Get Graphic: 'Girls' Heist Out' With Manuela Soriani
Jan 17, 2022
Art by Manuela Soriani
Interview by Troy-Jeffrey Allen
Are you in the mood for globe-trotting, exotic locales, sharp banter, clever twists, and plenty of action-packed/impossible-to-pull-off capers? Well, get ready for Girls' Heist Out (JAN221367), a new, original graphic novel from Darby Pop Publishing.
In Girls' Heist Out, white-collar criminal Julia Pryce finds herself betrayed by her lover/partner-in-crime Adrian. Now, as payback, she's going to round up her very own "Ocean's three" to secure the bag that was snatched from her.
PREVIEWSworld talked with Girls' Heist Out artist Manuela Soriani to find out how she and writer Rob Weiland plan to pull off the perfect crime. Er, um, comic.
Troy-Jeffrey Allen: Firstly, who are you and where do you hail from?
Manuela Soriani: I’m Manuela Soriani. I was born in northern Italy, in a small town called Castelmassa. Even though my hometown has “castle” in its name and is often surrounded by fog, it’s not a fantasy place. I’m thankful to my late father for letting me pursue and even supporting, my dream of becoming a comic artist – especially after I’d studied to become an accountant. Even if he didn’t know why I loved comics so much, my father knew how important they were to me. It’s not easy, I think, to see your little girl trying to make a living from something as uncertain as art! And, of course, I’ll always be thankful to Michela Da Sacco, who was willing to take on a complete stranger as an apprentice!
Troy-Jeffrey Allen: How did you get into comic books as a fan?
Manuela Soriani: I was part of a generation in Italy that was born and raised with Japanese anime on TV at every time of the day, and when I was a teenager, manga started to get wider and more official distribution. I was immediately hooked! Then my teacher -- now friend and colleague -- Michela put comics in my hands from the most diverse authors, and I broadened my views: French, American, Italian comic artists. She gently pushed me to read a little bit of everything, and I still do.
Troy-Jeffrey Allen: How did you get into comic books as a professional?
Manuela Soriani: It was a slow process: I paid my dues, starting with indie amateurs, and then small publishers. My first breakthrough came thanks to Federico Memola who offered me a job on Jonathan Steele, the monthly series he wrote for Star Comics. Federico truly was a talent scout; many great talents started their careers on his books.
Troy-Jeffrey Allen: Tell us the story of Girls' Heist Out. What’s it about?
Manuela Soriani: First of all, it’s about being amazing (laughs). It may first appear as 'just another heist' book, but I feel that the heart of the story is in following these amazing characters, who do amazing things, all while looking and being amazing! And the best part is that the four “girls” are very different from each other. Everything in Girls' Heist Out is as colorful and action-packed as Rob Wieland (the writer) and I could manage. But it’s not just that; there’s a mix of humor, cleverness, and playfulness in Rob’s writing that made me feel at home immediately on this project!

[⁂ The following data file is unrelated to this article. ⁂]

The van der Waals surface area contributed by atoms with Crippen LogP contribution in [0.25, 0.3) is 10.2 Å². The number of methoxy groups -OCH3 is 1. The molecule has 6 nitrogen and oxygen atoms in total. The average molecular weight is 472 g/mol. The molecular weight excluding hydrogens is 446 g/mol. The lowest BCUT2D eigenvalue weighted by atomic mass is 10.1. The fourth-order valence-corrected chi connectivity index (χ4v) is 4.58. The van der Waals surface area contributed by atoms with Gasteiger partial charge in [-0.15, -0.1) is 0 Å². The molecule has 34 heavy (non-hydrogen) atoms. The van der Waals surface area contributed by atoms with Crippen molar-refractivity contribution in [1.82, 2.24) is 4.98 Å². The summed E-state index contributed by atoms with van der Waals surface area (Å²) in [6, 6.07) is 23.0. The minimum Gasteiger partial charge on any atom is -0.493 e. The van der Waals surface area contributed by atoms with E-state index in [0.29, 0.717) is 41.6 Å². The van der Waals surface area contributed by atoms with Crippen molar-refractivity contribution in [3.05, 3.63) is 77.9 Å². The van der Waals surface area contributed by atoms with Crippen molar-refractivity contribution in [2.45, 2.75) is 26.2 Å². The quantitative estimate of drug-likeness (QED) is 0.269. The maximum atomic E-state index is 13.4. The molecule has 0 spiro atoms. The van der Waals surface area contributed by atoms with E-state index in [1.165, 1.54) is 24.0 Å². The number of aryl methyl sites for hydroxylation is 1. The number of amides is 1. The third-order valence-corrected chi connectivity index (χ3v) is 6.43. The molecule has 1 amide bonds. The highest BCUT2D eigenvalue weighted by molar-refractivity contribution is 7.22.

Troy-Jeffrey Allen: Tell us about Julia and her crew. How did you go about designing them?
Manuela Soriani: That was actually very easy… they jumped out of my mind 90% ready. Rob asked me to try just a couple of different things (i.e. Dawn had a different hairstyle in my first version) and BOOM! Rob gave me the right amount of reference on one side, and the freedom to experiment on the other. And the pieces just fell into place. Which almost never happens!
Troy-Jeffrey Allen: The book promises lots of globetrotting. Which locale was your favorite to draw?
Manuela Soriani: I loved drawing the train! I can’t spoil anything here, but there are many interiors and exteriors of a train in the story. Each train car was different and required unique research. It was also challenging from a “directional” point of view; I had to find the best angles to use inside of all those narrow spaces. My favourite locations were the luxury cars, where I took inspiration from the Orient Express -- the most iconic of luxury trains, of course!
Troy-Jeffrey Allen: What tools do you use to create?
Manuela Soriani: Everything I do for comics, and most of my illustrations, is fully digital: Photoshop as software, a very big Cintiq, and my trusted PC. I dabble in watercolors and other traditional media, but when I need to give my 110%, digital it is.
Troy-Jeffrey Allen: What’s next for you?
Manuela Soriani: At the moment, I’m busy with projects from Awe Edizioni, the association I founded in 2020 with my friends and colleagues. We create comics of our own, and I’ll work on different titles as editor. But, I’m also an author: Oro - A Golden Boy (working title) will be the first book I’ve written in addition to “just” doing art. I’m also working as an artist on a comic book for another American writer, but I can’t say too much at the moment. And then… who knows? I’m always on the hunt for new scripts that may catch my attention! And if Rob calls, well, he’d go to the front of the line. He was amazing to work with!
Troy-Jeffrey Allen is the producer and co-host of PREVIEWSworld Weekly. He is also the Consumer Marketing Manager for Geppi Family Enterprises. Troy's comics work includes MF DOOM: All Caps, Public Enemy's Apocalpyse '91, the Glyph Award-nominated Fight of the Century, the Harvey Award-nominated District Comics, and the Ringo Award-nominated Magic Bullet.